Class Notes (835,674)
Canada (509,326)
Geography (717)
GGRB13H3 (42)
Lecture 9

GGRB13 - Lecture 9 - Guest Lecture

7 Pages
69 Views
Unlock Document

Department
Geography
Course
GGRB13H3
Professor
Minelle Mahtani
Semester
Winter

Description
GGRB13 – Lecture 9 – March 19, 2012 GUEST LECTURE: Tamir Arviv Social Geography’s Engagement with Globalization, Transnationalism, and Sense of Place Globalization - A charged and contested concept, or a “buzzword” - It is a process - Technology allowing people to be connected quicker, and the mixing of cultures and traditions - Includes all aspects of life What kind of social processes constitute the essence of globalization? - What is considered the centre or this process? - Economics, politics, culture, environment, religion, ideology? Time-Space compression - Globalization compresses the time and space aspects of social relations - Technological advances such as transportation, internet, etc. has increased the speed of flows of information, and the world has increasingly become a “global village” Upscaling – the emergence of super-national and transnational organizations Ex. European Union - The nation state loses to these trends Downscaling Global Cities - They influence the world Ex. If NYSE falls, then the whole world collapses as well - The ability to host sporting events, such as Olympics - Cities compete to host sporting events because it puts them on the map - Advanced infrastructures - Advanced communications (good for business) - Interconnectedness with other cities - NYC, London, Paris, and Tokyo on top in almost all categories and rankings Ex. Research and development, cultural interaction, livability, accessibility, economy, etc. th - Toronto is ranked 25 (good for Research and Development) The Dark Side - Social polarization in Global Cities - Decline of employment - High pay in management-type jobs, but very low pay in unskilled jobs, basically there are many high-end and low-end jobs, but decline in manufacturing jobs - Uneven urban development Ex. Urban growth in 5 areas of Canada - Other areas suffering from urban decay - Immigrants preferring to settle in urban areas in search of jobs - Governments try to attract investors into the cities, they put more funding into the main cities - Detroit used to be the centre for automobile industry, today it is decaying Transnationality - Connected to globalization - Refers to migrant relations that is emerging “Trans migrants communities” - Communities who develop and maintain economic, social, organizational, religious, and political relations across national borders - When we talk about borders, it is usually between their country of origin and their country of settlement - When people move to other places, they never stop revisiting their homelands, calling their family back home, etc. - Assimilation vs. transnational connections - Immigrants who settle in a new country have difficulty in assimilation, but the second and third generation may assimilate completely - People can live in another country and not assimilate, have a deep connection with home country - Transnational processes from above – are all the transnational activities initiated by organizations from above, such as the government - Transnational processes from below – are all the transnational activities initiated by those from below, such as the migrants Types of Transnational Activities - Economic - Migrants may contribute economically, find employment - Political - Migrants may be involved with electoral processes - Social-cultural Ex. Watching a television show, maintaining national holidays, etc. Flexible/Global Citizenship - What does it mean to be a citizen today? - You live in a nation state, you vote, you are given rights to be a citizen - Flexible refers to countries that give citizens the right to have more than one citizenship - Migrants may use dual citizenships to gain resources from other countries - Based on the idea that globalization has made people choose their citizenship based on certain preferences, such as economic, political, etc. - Global citizenship, a notion that is emerging - The nation not used as identification Ex. “Canadian” - Some people may identify themselves as a religion, such as “Jewish” The Role of the Nation-state - Some countries have borders, so it controls who goes in and out (national or state borders) - National loyalty - Reach-out projects - Dual-citizenship - Some countries do not allow it - Immigration policies - Usually working-class/unskilled immigrants have a hard time getting in because Canada wants skilled employees - Some nation states want skilled immigrants - Women? Usually males are wanted while females are discriminated - Same sex partners? Trans migrants’ ethno-cultural identities - Essential - Fixed - Spatially bounded - Culturally homogenous - Their identities are fluid and dynamic, always changing - Situational - Reactive - Socially constructed Belonging and a Sense of Place in the Era of Globalization and Transnationality? - How global economic and cultural flows affect the manner in which people experience a sense of belonging to place? - Ideas of place have changed since the 1990s - Can a person see herself/himself as belonging to a certain place in a world where global webs of telecommunication challenge the existence of spatial borders? - Do global flows of millions of migrants from place to place challenge the old, supposedly homogeneous, identities of places? THE READINGS Doreen Massey – The power geometry of time-space compression - What is it? Power geometry is the social differentiation - There are differences in the degree of movement and communication, and also in the degree of control and of initiation - Some have more control than others, they are “in charge”,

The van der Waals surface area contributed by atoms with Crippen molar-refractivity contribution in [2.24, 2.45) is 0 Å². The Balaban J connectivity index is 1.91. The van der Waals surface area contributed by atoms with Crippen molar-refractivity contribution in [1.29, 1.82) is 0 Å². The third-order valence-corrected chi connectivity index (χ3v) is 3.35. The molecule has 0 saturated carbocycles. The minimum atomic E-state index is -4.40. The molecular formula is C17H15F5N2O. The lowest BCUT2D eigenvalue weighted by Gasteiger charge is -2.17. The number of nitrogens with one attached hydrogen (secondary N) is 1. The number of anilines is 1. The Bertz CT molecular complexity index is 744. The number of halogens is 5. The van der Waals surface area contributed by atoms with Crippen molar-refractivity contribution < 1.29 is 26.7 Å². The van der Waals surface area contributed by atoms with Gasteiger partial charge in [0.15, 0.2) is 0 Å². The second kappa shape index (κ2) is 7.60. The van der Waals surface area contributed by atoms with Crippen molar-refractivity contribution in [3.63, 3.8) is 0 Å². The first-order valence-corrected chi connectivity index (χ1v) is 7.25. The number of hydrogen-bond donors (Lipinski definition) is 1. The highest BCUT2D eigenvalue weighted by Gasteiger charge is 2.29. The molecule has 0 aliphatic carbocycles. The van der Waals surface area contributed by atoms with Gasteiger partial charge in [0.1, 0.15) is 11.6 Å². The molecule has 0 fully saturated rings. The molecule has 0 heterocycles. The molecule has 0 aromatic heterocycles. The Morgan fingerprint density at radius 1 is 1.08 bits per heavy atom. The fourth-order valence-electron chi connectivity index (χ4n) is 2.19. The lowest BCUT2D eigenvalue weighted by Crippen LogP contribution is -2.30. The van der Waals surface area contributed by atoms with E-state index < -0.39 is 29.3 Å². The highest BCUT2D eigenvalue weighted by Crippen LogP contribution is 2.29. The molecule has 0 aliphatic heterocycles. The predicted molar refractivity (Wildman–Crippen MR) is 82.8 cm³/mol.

More Less

Related notes for GGRB13H3

Log In


OR

Join OneClass

Access over 10 million pages of study
documents for 1.3 million courses.

Sign up

Join to view


OR

By registering, I agree to the Terms and Privacy Policies
Already have an account?
Just a few more details

So we can recommend you notes for your school.

Reset Password

Please enter below the email address you registered with and we will send you a link to reset your password.

Add your courses

Get notes from the top students in your class.


Submit